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Mixed signals

IT decision-makers are holding back sustainable print initiatives reveals new Quocirca report

As the climate crisis worsens, office buyers and consumers continue to blow hot and cold on the issue of sustainability.

In a recent survey of 2,000 UK adults commissioned by IBM, only one third of consumers said they consider sustainability when making purchasing decisions, putting it at the bottom of purchasing criteria, behind cost and convenience. One in four admits they have done nothing over the last five years to make their purchasing more environmentally friendly.

At the other end of the spectrum, the second edition of Quocirca’s Print 2025 global market insight study , following on from the 2017 study, shows that sustainability has leapt up the corporate agenda, with 52% of IT decision-makers citing reductions in environmental impact as the number one print management challenge they face, ahead of cost savings and security. In 2017, reducing environmental impact was seventh on the list of print challenges.

The findings of these two surveys look to be at odds, but closer analysis shows them to be more consistent than they at first appear.

For example, in IBM’s survey the low priority given to sustainability can be explained by consumers’ expectation that ultimately technology will provide a pain-free way to reduce carbon emissions: one third are pinning their hopes on AI to create a more efficient supply chain; one in five thinks Blockchain will help by tracing food miles; and 18% believe the answer lies with the Internet of Things (e.g. smart meters to reduce energy consumption).

When it comes to office printing and document processes, technology already exists to reduce print-related carbon emissions through workflow digitisation, better print management and even one’s choice of printing device. The high priority given to sustainability in Quocirca’s study reflects not only its importance for CSR, PR and compliance purposes, but also the fact that it is an area where organisations can already make improvements.

What’s stopping them from doing so, suggests the report, are IT decision-makers tied to traditional technologies. Its findings show that while office workers are pushing an agenda of smart mobile working and digital collaboration, the majority of IT decision-makers envisage a print-reliant workplace up to 2025 and are making investment decisions accordingly. Thus:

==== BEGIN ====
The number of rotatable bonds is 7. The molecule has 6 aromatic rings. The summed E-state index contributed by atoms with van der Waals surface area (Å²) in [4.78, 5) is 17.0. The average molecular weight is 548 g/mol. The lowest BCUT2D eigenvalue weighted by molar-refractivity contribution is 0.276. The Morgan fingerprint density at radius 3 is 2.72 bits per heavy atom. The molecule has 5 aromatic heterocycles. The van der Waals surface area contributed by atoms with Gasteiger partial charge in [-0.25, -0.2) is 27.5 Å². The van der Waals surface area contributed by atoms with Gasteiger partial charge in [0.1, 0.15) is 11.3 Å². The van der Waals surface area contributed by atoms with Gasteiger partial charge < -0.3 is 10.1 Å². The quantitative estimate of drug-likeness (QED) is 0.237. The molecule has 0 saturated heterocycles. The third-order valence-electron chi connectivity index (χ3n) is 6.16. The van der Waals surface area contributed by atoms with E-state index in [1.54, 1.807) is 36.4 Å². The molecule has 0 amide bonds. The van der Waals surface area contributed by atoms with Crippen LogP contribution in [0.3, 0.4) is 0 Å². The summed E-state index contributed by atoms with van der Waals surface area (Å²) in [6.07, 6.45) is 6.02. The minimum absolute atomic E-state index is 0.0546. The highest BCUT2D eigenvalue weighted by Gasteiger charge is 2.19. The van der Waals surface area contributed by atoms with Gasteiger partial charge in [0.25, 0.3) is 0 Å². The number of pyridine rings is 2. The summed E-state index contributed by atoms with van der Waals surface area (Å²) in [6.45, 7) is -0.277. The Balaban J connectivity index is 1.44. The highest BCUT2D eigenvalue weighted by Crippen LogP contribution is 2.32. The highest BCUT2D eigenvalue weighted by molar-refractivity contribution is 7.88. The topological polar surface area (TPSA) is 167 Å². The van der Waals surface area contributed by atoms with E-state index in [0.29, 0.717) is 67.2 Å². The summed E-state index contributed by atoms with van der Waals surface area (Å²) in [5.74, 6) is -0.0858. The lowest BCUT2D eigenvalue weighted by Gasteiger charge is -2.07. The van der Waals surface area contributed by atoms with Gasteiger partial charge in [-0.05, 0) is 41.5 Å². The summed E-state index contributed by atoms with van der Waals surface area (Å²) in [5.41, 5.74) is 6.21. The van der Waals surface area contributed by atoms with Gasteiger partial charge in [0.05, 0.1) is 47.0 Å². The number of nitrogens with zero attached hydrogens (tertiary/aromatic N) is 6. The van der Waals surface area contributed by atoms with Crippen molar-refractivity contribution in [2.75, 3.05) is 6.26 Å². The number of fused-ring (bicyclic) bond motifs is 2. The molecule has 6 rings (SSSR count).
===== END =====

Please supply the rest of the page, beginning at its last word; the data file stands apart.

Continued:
*65% of IT decision-makers believe paper will still be important to the workplace by 2025, compared to just 36% of office workers; and

*62% of office workers rank investment in digital collaboration tools as a priority, compared to 45% of IT decision-makers.

Report author Louella Fernandes argues that this disconnect highlights the scope that exists for print vendors to become strategic partners to their end user customers. She said: “The significant disconnection in priorities between those who use print technologies and those who specify and purchase them creates a satisfaction gap where office workers don’t get the productivity tools they want and IT decision-makers see their investments failing to have the positive impact they anticipate. Print vendors need to become strategic partners, working with IT decision-makers to identify what business units really need, offering services that satisfy those requirements, whilst also responding to the security and control requirements of IT decision makers.”

Other trends highlighted in the report include an increase in mobile working to 66% of employees by 2025, up from 49% today and 36% in 2017, which, along with greater mobility and greater use of collaboration tools and document capture and workflow solutions, is expected to lead to a reduction in print volumes between now and 2025; and greater uptake of cloud based print management, with 73% expecting to increase their use of such tools by 2025.